The culinary world clamors for truffles, so why not make them a part of your menu? Whether white (Alba Madonna) or black (black Perigord), truffles are pungent-smelling, warty, irregularly-shaped plants. Truffles grow wild, underground, at the roots of trees, like oak trees. While truffles primarily grow in Europe, they have also been harvested in the United States, Asia, New Zealand, and North Africa.
Animals are usually the ones hunting down truffles -- either female pigs or specially-trained dogs detect the scent. Of course, truffle merchants are usually the ones digging for them.
Truffles are a hot commodity. They’re also costly. In fact, certain varieties can cost hundreds of dollars per pound. Needless to say, chefs take special care of their private truffle stash.
The flavors of the truffle are delicate and they lose their potency over time. This loss of flavor means that truffles are best eaten as soon after harvest as possible.
The culinary uses for truffles are extensive. You can grate them into sauces, soups and stews, or you can thinly slice them over chicken, fish, or meats.
One method of imparting truffle flavor into foods is to store items close to the truffles.Foods like whole eggs (in their shells) and rice kernels will absorb the truffle essence, allowing their cooked versions (like scrambled eggs and boiled rice) to have a wonderful truffle flavor without using the whole truffle in the dish.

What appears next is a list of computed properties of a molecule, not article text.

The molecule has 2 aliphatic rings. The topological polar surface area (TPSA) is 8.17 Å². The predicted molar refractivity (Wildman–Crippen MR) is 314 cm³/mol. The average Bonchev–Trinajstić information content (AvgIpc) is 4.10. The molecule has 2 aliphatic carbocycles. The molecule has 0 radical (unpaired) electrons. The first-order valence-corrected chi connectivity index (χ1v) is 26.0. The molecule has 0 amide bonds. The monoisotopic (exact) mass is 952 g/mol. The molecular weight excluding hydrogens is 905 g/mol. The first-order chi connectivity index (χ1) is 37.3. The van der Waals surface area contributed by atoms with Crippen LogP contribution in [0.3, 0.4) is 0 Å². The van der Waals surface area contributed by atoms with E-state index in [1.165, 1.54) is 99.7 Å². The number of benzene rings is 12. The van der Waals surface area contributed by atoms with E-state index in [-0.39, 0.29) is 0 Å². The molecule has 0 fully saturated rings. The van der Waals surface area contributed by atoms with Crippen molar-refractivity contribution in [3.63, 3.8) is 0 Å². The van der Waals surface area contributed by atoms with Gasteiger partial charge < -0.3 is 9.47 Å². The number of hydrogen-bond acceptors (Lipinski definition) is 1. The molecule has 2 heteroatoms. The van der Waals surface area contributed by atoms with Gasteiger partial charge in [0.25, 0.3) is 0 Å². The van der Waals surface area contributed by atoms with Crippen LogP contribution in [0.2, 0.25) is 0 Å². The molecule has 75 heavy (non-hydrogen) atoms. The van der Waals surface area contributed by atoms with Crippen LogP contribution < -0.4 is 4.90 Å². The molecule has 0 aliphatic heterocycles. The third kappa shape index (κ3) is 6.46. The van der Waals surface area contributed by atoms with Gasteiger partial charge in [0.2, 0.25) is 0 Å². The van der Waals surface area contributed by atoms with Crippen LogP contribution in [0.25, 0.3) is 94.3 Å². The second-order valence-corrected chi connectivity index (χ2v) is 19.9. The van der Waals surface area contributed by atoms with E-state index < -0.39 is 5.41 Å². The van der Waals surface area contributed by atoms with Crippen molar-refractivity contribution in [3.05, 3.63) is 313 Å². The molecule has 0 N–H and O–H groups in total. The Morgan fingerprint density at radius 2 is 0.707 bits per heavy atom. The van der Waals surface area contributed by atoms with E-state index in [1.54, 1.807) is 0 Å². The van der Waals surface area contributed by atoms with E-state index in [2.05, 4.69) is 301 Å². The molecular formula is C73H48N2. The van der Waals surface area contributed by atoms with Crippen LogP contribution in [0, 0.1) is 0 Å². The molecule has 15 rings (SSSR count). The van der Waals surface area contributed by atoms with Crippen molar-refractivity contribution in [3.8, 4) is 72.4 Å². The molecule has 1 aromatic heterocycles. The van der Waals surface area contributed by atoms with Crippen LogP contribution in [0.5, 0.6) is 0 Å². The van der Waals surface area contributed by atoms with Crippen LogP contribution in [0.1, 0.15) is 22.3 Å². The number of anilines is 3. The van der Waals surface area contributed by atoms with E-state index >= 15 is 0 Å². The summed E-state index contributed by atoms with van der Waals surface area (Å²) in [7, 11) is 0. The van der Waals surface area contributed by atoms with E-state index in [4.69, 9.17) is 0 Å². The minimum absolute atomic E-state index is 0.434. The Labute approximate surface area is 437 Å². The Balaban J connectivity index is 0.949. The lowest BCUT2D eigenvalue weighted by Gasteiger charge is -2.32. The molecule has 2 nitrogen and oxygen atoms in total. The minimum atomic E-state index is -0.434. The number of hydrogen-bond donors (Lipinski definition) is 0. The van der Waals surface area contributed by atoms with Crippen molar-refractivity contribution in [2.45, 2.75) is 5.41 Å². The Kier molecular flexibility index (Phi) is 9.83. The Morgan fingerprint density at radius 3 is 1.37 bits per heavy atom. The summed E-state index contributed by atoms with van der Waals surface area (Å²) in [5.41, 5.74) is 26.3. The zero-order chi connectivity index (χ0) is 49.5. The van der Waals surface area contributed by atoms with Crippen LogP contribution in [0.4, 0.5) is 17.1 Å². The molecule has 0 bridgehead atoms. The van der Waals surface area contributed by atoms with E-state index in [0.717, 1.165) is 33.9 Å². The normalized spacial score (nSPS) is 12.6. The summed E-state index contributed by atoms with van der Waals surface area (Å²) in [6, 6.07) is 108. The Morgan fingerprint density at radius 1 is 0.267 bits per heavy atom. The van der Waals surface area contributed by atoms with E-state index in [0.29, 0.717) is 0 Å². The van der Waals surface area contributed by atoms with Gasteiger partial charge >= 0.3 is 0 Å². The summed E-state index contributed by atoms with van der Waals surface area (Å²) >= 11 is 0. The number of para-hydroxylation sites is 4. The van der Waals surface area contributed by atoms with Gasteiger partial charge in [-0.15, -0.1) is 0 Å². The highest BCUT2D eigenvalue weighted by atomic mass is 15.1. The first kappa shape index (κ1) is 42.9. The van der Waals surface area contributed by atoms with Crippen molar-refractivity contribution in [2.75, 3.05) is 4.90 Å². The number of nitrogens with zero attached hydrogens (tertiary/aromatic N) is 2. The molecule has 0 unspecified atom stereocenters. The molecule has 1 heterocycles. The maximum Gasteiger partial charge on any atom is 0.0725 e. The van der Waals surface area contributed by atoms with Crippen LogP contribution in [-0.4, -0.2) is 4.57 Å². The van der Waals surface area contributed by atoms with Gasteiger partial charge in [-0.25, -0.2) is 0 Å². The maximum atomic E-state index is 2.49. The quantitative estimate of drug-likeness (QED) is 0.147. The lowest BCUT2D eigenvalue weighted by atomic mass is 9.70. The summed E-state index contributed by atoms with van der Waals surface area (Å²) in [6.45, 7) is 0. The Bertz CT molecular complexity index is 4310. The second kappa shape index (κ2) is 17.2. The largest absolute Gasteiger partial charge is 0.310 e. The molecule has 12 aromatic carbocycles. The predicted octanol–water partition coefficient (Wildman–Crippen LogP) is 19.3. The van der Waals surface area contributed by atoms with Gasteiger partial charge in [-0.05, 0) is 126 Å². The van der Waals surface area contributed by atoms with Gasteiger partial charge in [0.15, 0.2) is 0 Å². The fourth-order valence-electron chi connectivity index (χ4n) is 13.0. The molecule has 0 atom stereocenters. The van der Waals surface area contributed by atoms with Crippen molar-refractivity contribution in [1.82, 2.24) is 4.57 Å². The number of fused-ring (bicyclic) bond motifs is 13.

Be careful when you shop for truffles -- truffle oil, for example, usually does not contain actual truffles. Instead, the oil is flavored with a synthetic chemical. Black Perigord truffles are now infused into vodkas, which is used to make cocktails or in cooking. When you cook with these vodkas, the alcohol is reduced and the aroma of the truffle remains.
As far as nutrients, truffles, like other mushrooms, are jam-packed with minerals from the soil – think calcium, potassium, and magnesium. These are all good for cardiovascular health. Plus, truffles are low in fat and sodium and contain fair amounts of fiber and chitin, a protein that gives structure to the fungi’s cell walls.
Since truffles are typically paired with fats (i.e., foi gras, oil and butter), pay attention to how much you eat at one sitting. Too much can do more harm than good. If you can afford truffles, enjoy them in small doses – your heart and taste buds will both benefit.
By Victoria Shanta Retelny, RD, LDN, author of The Essential Guide to Healthy Healing Foods.
Stephanie Ronco has been editing for Food and Health Communications since 2011. She graduated from Colorado College magna cum laude with distinction in Comparative Literature. She was elected a member of Phi Beta Kappa in 2008.